The tall cairn at the summit of High Spy is soon reached.
Keep on the path heading roughly northwards. Keep left on the main path, and just beyond High Spy North Top, which is over to your right, start descending. Cross Narrow Moor and as you climb again the path splits. Take the left fork.
The accepted summit of Maiden Moor is a quiet little cairn just on the left side of the path. It's quite possible the highest ground is on the rough grass somewhere.
From Maiden Moor's little summit cairn, continue on the path and swing right to rejoin the wide path, then bearing left. As you descend past Hause Gate a little care is needed on the rocky steps.
Go straight across this wide grassy crossroads, and climb the slope ahead. As the slope eases bear right.
The summit of Catbells is an understated affair, just a patch of bare rock at the obvious high point.
Continue across the summit area of Catbells, and you quickly find yourself at the top of steep rock steps in places worn smooth by the passage of many boots. Drop down carefully. Many options present themselves so you should find something within your comfort zone. We found zigzagging across the face quite easy stepping down from one ledge to another. Descend the series of rocky steps on to Skelgill Bank.
Below are easy zigzags with stone pitched corners. Keep left, and then turn right down to the road corner.
Continue descending, cross the cattle grid and at the next sharp left corner, continue ahead taking the footpath signed to Hawse End.
Down through the trees and alongside the wall to the education centre road, and bear left to a hand gate opposite. Go through more woods on a wide path, down to a footbridge and path across an open field. Go through the gate into more woodland, cross the Lingholm Estate driveway. Follow the Cumbria Way through the woods into Portinscale. Turn right beside Harney Peak apartments, signposted public footpath to Keswick.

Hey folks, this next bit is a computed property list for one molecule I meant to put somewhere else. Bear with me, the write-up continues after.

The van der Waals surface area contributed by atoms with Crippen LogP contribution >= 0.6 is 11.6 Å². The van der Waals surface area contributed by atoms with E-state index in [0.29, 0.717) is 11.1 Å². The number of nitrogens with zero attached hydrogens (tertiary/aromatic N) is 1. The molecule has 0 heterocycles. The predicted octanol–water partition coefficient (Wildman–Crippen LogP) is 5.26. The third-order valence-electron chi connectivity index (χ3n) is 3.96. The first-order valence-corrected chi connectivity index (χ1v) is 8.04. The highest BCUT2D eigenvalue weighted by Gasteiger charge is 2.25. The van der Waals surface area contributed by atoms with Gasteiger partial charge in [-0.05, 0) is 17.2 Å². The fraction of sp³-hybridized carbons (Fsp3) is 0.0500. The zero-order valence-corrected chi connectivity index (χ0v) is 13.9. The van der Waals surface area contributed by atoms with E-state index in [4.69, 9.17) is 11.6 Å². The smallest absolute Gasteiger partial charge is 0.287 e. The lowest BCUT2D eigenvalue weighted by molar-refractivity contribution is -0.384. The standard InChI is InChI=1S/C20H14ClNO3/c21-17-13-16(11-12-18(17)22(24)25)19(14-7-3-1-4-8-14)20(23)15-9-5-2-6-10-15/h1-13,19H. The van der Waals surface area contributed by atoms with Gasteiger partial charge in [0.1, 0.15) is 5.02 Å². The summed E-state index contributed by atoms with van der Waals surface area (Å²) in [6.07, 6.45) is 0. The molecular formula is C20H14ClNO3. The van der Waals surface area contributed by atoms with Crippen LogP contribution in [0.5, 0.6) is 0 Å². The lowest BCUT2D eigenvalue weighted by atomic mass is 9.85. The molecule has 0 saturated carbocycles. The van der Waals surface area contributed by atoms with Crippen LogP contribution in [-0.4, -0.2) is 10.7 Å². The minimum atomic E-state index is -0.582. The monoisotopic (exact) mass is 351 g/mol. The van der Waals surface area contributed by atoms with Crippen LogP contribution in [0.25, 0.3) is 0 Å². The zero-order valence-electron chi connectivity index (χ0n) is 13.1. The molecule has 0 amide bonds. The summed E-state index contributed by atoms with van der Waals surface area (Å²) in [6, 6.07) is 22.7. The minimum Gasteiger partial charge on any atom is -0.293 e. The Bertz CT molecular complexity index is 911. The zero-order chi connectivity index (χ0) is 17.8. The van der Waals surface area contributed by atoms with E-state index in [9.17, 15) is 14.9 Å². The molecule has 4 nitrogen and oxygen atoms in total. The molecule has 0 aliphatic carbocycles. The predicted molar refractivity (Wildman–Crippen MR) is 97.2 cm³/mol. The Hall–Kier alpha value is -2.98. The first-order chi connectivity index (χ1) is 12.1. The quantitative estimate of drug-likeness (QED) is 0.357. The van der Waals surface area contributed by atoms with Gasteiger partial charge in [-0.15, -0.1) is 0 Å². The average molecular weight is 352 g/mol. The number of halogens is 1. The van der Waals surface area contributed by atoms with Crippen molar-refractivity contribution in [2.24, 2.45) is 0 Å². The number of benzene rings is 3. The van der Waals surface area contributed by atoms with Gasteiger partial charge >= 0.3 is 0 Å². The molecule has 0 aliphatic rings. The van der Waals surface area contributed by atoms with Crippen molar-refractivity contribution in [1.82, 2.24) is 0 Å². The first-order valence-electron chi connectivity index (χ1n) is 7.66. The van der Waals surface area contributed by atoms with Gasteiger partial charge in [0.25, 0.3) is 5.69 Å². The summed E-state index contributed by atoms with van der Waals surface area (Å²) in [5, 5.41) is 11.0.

At the end of the road continue across the wobbly suspension bridge and then in 100m (110 yards) bear right to cross the fields, and back into Keswick.
If you like this walk then why not try one of our other nearby walks:
|Around Buttermere||22m (24 yards) away|
|Bleaberry Tarn, Red Pike, and Dodd||28m (31 yards) away|
|The Buttermere Edge||28m (31 yards) away|
|Bleaberry Tarn above Buttermere||31m (34 yards) away|
|Rannerdale Knotts||50m (55 yards) away|
|Grasmoor via Lad Howes ridge||1.9km (1.2 miles) away|
|Knott Rigg and Ard Crags||1.9km (1.2 miles) away|
|Moss Force on Newlands Hause||1.9km (1.2 miles) away|
|Haystacks||2.7km (1.7 miles) away|
|Haystacks and Fleetwith Pike||2.7km (1.7 miles) away|
|Fleetwith Pike via Fleetwith Edge||2.8km (1.7 miles) away|
|The Grasmoor Six Wainwright Fells||4.2km (2.6 miles) away|
Unless otherwise stated the text in this walk is the copyright of Hug Solutions Ltd trading as The Hug and the photographs are the copyright of Elizabeth Oldham. Hill data is derived from Database of British and Irish hills which is licensed under a Creative Commons Attribution 3.0 Unported License. Maps contains Ordnance Survey data © Crown copyright and database right 2011 and paths © OpenStreetMap Contributors,CC-BY-SA, 2011